Economic Crisis; Disposable Income To Fall

The world economy is expected to see moderate growth in 2023, projected at 3.0%, but is anticipated to slow down slightly to 2.7% in 2024. This economic growth is largely driven by Asia, despite a weaker recovery in China than expected. However, global growth in 2024 is likely to be lower, primarily due to monetary policy becoming more visible and China's subdued domestic demand, said OECD in its latest report.

With fuel and food price hike and the world going through an economic crisis, 40 per cent of the people in a study said that they expect their disposable income to fall over the next year. This is larger than the proportion who expect their disposable income to stay the same (31 per cent) or increase (22 per cent), the study from IPSOS, Global leader in market research. 

In the study, the IPSOS said that the expectation of falling incomes is highest in Turkey (58 per cent). France with 55 per cent, Great Britain with 54 per cent and Hungary 50 per cent follow Turkey. On the other hand, the report mentions that 48 per cent in India, 42 per cent in Saudi Arabia and 40per cent in  South Africa are most optimistic about their disposable income rising.

The IPSOS in the study notes that Latin Americans are more likely to report struggling with the cost of living. Across the 28 countries, three in ten report finding it difficult to get by financially (29 per cent) and the same proportion say they are just about getting by (30 per cent). People in Argentina are the most likely to be struggling, with two thirds (66%) finding it difficult to get by. While people in Turkey are close behind on 64%, the rest of the top five countries reporting financial challenges are also from Latin America: 51% in Chile, 49% in Brazil and 48% in Peru.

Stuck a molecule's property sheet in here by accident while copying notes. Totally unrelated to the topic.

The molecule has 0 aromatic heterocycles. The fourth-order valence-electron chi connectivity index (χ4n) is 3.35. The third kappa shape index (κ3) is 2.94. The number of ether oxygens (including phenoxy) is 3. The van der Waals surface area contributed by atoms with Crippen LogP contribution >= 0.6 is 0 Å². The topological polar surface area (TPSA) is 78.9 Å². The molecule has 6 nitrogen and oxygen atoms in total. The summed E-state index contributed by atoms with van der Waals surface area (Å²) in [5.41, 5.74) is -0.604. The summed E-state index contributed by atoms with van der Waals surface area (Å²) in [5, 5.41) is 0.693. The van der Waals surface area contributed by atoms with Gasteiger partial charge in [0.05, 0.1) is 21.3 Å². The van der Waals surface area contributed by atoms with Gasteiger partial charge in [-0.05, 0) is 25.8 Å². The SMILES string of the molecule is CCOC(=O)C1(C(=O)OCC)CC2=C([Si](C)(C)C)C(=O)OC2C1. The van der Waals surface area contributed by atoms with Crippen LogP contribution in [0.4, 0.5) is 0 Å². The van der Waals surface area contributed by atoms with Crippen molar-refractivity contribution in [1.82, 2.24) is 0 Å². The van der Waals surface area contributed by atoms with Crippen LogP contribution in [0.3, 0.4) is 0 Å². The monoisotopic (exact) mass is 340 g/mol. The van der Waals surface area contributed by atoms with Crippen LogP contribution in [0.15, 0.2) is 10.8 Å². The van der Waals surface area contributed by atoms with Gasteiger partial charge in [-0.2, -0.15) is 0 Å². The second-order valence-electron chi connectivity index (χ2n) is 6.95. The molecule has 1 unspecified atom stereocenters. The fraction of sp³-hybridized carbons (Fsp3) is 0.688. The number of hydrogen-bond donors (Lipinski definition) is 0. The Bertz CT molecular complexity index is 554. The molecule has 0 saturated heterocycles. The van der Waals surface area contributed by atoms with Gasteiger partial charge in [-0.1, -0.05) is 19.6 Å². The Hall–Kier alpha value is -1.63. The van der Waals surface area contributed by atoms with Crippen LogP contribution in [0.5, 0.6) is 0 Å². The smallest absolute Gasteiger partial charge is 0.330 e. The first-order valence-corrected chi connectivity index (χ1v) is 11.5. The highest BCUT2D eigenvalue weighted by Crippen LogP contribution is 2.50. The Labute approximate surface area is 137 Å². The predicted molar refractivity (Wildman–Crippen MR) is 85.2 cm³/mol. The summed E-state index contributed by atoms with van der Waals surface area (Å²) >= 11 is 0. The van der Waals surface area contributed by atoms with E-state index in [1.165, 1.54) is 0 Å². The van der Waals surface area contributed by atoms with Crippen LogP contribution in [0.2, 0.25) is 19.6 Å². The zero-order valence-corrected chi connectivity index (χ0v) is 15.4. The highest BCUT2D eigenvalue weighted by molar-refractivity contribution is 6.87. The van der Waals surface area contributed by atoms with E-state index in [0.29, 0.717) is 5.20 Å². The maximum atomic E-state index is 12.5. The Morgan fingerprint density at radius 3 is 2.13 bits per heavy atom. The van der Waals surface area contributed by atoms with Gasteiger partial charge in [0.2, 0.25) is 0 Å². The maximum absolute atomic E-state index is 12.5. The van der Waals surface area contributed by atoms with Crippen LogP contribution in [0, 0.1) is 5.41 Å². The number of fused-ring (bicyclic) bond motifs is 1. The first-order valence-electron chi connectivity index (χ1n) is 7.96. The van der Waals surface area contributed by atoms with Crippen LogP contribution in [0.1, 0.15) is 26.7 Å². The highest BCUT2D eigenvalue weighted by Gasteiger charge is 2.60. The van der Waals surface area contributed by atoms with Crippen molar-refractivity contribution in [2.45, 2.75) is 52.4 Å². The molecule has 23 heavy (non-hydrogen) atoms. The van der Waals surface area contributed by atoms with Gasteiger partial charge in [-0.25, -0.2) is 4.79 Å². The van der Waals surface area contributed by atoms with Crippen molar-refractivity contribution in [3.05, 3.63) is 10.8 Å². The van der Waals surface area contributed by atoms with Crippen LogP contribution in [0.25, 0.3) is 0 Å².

Over one in ten of the people across the globe feel they are living comfortably, including 28 per cent of Chinese citizens and 27 per cent of Swedes. Meanwhile, three quarters of people are concerned about the cost of goods and services increasing over the next six months. This includes 91 per cent of Hungarians, 88 per cent of those in South Africa and 86 per cent  of Argentines. Even in China where the concern is lowest, 45 per cent say this is a worry over the next half year.

Other Concerns include; 

  • 56% are concerned about their ability to pay energy bills: emerging markets top the list with 79% of South Africans and 73% of Indians saying they see this as a concern, followed by Turkey (71%) and Argentina (70%) and Chile (69%). Among established economies, concern about energy bills is highest in Great Britain, where 67% are worried about their ability to pay utility bills.
  • 54% worry about their ability to buy the things they are used to buying, led by Turkey (80%), South Africa (73%) and Argentina (69%). The Chinese (28%) and Dutch (33%) are least likely to say they are concerned about this.
  • Three quarters expect the cost of food to rise(76%), including 92% of Hungarians, 89% of Swedes and 88% of Turkish citizens. Just under three quarters expect the cost of other shopping to increase as well (72%).